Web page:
Investors always remember their worst trade or biggest mistake. Warren Buffett is no different. However, Buffett's biggest mistake might surprise you. In an interview with CNBC, the Oracle of Omaha admitted that the worst trade of his career was buying Berkshire Hathaway (BRK.A). Imagine that. But if you dig deeper into his account of the story, you'll see that while his worst trade might have been buying Berkshire Hathaway, his biggest mistake was letting emotion get the better of him.
Embedded below is the video where Buffett talks about his worst trade in Berkshire Hathaway (email readers will have to come to the site to watch the video):
So I started buying the stock (Berkshire). And in 1964, we had quite a bit of stock. And I went back and visited the management, Mr. (Seabury) Stanton. And he looked at me and he said, 'Mr. Buffett. We've just sold some mills. We got some excess money. We're gonna have a tender offer. And at what price will you tender your stock?' And I said, '11.50.' And he said, 'Do you promise me that you'll tender it 11.50?' And I said, 'Mr. Stanton, you have my word that if you do it here in the near future, that I will sell my stock at 11.50.'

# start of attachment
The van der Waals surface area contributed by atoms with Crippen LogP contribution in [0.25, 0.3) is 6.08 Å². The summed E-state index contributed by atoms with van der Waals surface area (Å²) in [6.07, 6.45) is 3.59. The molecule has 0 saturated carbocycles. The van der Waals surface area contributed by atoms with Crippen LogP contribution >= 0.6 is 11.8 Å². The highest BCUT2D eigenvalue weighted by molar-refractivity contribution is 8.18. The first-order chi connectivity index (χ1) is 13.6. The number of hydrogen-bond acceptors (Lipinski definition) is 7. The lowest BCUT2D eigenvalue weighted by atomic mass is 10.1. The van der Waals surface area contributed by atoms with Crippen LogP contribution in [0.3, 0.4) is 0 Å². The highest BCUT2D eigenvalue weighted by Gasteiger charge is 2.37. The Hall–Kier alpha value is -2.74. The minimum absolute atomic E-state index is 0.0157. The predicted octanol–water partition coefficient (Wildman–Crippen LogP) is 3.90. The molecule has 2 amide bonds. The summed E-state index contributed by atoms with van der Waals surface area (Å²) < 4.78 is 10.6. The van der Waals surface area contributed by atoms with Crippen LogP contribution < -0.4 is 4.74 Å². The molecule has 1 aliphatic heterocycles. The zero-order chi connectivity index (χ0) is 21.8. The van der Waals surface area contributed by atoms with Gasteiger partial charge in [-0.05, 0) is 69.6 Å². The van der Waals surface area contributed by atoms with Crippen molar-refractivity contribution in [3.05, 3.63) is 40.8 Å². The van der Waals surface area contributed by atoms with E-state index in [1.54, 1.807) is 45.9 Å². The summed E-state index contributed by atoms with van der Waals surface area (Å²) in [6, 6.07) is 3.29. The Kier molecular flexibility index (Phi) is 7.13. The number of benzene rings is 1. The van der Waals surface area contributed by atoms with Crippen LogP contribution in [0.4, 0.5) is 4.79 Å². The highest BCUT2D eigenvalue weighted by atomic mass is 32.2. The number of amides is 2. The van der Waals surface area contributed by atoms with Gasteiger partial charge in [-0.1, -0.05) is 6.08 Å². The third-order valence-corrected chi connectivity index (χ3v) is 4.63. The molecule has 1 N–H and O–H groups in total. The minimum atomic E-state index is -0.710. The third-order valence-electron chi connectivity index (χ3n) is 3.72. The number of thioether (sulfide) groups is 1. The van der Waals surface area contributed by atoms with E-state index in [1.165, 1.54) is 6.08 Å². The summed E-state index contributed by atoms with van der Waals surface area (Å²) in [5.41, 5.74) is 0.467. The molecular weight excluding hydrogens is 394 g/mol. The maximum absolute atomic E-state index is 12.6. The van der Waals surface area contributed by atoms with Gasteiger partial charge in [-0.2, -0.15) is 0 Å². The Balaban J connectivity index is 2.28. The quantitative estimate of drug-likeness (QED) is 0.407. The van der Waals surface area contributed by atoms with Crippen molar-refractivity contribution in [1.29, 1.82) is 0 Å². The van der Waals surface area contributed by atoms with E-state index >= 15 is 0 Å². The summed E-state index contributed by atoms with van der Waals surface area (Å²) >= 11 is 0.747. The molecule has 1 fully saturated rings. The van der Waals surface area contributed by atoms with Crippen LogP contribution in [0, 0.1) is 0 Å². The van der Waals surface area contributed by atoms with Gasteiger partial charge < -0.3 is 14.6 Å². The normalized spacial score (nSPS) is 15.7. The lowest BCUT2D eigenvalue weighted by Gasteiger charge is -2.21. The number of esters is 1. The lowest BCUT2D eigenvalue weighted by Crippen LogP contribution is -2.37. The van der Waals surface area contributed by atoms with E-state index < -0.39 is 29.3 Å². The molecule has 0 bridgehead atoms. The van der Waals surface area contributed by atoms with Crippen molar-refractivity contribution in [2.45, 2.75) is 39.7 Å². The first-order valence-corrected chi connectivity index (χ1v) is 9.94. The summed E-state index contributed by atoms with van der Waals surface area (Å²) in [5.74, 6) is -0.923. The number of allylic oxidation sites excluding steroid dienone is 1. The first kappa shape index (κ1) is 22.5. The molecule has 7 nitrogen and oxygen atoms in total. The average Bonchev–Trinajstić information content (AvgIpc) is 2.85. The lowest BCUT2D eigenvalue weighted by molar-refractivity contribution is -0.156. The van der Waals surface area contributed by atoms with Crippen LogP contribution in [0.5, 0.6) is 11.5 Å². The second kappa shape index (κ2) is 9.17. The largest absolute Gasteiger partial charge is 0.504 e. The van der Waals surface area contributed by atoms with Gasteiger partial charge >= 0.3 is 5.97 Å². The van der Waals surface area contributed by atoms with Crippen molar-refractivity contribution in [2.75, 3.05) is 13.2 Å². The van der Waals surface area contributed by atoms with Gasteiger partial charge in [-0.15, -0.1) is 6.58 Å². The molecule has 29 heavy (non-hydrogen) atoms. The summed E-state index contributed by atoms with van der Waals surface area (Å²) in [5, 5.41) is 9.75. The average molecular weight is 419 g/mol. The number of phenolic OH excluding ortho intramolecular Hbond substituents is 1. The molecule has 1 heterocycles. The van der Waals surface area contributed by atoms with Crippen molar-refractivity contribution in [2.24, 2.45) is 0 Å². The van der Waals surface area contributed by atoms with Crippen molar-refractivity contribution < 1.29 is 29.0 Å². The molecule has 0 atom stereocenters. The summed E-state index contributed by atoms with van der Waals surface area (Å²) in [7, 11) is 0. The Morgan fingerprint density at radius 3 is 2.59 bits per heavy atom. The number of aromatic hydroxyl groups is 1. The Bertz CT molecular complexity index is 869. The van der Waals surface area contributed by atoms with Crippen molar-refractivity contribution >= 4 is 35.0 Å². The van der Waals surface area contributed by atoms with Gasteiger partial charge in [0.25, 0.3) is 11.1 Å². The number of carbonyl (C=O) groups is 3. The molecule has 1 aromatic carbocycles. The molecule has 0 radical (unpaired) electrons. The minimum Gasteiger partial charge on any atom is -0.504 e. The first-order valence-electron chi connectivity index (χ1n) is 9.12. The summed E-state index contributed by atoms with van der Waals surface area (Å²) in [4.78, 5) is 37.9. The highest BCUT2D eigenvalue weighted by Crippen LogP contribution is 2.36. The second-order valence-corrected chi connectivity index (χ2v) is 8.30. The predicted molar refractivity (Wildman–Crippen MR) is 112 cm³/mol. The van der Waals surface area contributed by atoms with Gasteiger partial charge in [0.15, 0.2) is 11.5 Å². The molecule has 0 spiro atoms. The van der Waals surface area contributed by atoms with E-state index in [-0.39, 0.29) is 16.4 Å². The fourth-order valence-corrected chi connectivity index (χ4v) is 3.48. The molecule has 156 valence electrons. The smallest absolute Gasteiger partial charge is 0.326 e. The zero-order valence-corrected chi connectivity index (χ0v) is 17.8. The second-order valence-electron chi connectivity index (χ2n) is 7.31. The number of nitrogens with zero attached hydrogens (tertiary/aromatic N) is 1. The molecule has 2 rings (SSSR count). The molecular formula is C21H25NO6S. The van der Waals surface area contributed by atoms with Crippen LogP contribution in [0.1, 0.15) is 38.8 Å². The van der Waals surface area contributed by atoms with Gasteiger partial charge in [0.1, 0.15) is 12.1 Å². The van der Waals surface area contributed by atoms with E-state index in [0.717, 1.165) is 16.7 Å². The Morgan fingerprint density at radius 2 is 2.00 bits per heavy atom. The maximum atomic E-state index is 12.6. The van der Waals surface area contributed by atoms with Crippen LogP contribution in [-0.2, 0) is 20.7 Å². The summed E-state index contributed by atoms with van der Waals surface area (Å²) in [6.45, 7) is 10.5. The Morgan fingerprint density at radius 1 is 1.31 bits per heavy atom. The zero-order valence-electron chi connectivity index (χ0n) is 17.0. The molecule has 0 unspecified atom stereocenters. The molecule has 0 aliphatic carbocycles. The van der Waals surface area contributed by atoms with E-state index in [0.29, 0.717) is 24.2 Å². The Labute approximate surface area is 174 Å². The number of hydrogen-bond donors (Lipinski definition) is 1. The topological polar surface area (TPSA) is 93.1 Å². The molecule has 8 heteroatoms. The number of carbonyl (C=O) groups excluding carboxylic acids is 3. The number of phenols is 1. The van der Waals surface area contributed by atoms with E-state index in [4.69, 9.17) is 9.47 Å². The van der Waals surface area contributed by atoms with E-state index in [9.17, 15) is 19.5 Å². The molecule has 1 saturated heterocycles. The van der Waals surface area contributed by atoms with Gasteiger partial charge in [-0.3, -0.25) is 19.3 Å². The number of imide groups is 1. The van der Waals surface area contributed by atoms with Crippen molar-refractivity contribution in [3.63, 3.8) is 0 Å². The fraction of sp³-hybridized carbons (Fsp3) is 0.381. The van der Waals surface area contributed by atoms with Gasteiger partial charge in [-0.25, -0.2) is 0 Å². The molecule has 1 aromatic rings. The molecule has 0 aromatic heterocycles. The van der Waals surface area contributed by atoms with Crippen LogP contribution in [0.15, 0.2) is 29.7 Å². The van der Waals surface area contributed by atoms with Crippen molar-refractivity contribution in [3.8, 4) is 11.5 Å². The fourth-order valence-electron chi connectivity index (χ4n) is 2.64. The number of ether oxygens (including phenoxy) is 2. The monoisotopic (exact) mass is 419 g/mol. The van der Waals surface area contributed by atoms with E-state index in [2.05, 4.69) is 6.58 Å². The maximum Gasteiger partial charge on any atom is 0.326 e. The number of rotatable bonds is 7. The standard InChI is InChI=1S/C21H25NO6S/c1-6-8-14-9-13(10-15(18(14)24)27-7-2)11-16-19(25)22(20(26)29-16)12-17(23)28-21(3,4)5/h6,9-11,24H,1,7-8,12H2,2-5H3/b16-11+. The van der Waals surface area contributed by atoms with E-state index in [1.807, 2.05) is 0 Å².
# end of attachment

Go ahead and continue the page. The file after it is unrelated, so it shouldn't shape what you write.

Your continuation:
I went back to Omaha. And a few weeks later, I opened the mail and here it is: a tender offer from Berkshire Hathaway- that's from 1964. And if you look carefully, you'll see the price is 11 and three-eighths. He chiseled me for an eighth. And if that letter had come through with 11 and a half, I would have tendered my stock. But this made me mad. So I went out and started buying the stock, and I bought control of the company, and fired Mr. Stanton. Now, that sounds like a great little morality tale at this point. But the truth is I had now committed a major amount of money to a terrible business.
So out of anger from being ripped off, Buffett made what at the time was perhaps an irrational decision in buying control of a fledgling textile company. While he eventually bought a good insurance company for Berkshire and altered his fate, things could have turned out much differently.
This just goes to show that when it comes to financial markets, you have to take emotion out of the equation. Human emotion and irrationality often lead to market folly as investors are driven by the typical fear and greed. Buffett's story, though, illustrates that other emotions not named fear or greed can take hold of an investor and lead to knee jerk reactions. Lucky for Buffett though, his emotional mistake didn't cost him dearly; he was able to turn a negative situation into a positive one.
The stock market is a game of mistakes. You make them, you pay for them, you learn from them, and you try not to make them again. Those who minimize the losses associated with their mistake(s) live to invest another day. Even the best investors in the world make mistakes and Buffett is a prime example.
So what was Buffett's biggest mistake? It wasn't necessarily buying Berkshire Hathaway; that was his worst trade. Instead, his biggest mistake was letting emotion get the better of him. And in the aftermath of Buffett's revelation, we can't help but wonder what would have happened to Buffett if he had received the full 11.50 offer and tendered his Berkshire Hathaway shares.
Disclosure: No positions